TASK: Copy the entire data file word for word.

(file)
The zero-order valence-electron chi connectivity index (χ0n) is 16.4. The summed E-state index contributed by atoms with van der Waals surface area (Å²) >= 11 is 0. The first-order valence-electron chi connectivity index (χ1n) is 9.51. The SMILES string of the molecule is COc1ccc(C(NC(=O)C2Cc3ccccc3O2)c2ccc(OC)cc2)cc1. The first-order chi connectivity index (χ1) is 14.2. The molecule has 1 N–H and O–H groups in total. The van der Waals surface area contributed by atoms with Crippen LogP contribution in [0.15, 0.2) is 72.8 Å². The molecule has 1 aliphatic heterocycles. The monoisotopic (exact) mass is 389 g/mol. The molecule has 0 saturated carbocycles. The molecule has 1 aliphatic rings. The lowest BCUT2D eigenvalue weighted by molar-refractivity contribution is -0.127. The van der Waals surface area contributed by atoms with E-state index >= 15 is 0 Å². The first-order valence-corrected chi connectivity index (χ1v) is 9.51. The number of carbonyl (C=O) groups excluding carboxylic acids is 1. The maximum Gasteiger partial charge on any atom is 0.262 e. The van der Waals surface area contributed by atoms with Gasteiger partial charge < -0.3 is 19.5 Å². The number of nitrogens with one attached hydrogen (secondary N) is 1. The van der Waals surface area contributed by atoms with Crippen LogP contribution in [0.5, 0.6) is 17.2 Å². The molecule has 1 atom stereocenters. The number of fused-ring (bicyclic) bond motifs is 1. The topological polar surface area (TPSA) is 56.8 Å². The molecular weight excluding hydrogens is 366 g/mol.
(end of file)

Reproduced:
The zero-order valence-electron chi connectivity index (χ0n) is 16.4. The summed E-state index contributed by atoms with van der Waals surface area (Å²) >= 11 is 0. The first-order valence-electron chi connectivity index (χ1n) is 9.51. The SMILES string of the molecule is COc1ccc(C(NC(=O)C2Cc3ccccc3O2)c2ccc(OC)cc2)cc1. The first-order chi connectivity index (χ1) is 14.2. The molecule has 1 N–H and O–H groups in total. The van der Waals surface area contributed by atoms with Crippen LogP contribution in [0.15, 0.2) is 72.8 Å². The molecule has 1 aliphatic heterocycles. The monoisotopic (exact) mass is 389 g/mol. The molecule has 0 saturated carbocycles. The molecule has 1 aliphatic rings. The lowest BCUT2D eigenvalue weighted by molar-refractivity contribution is -0.127. The van der Waals surface area contributed by atoms with E-state index >= 15 is 0 Å². The first-order valence-corrected chi connectivity index (χ1v) is 9.51. The number of carbonyl (C=O) groups excluding carboxylic acids is 1. The maximum Gasteiger partial charge on any atom is 0.262 e. The van der Waals surface area contributed by atoms with Gasteiger partial charge < -0.3 is 19.5 Å². The number of nitrogens with one attached hydrogen (secondary N) is 1. The van der Waals surface area contributed by atoms with Crippen LogP contribution in [0.5, 0.6) is 17.2 Å². The molecule has 1 atom stereocenters. The number of fused-ring (bicyclic) bond motifs is 1. The topological polar surface area (TPSA) is 56.8 Å². The molecular weight excluding hydrogens is 366 g/mol.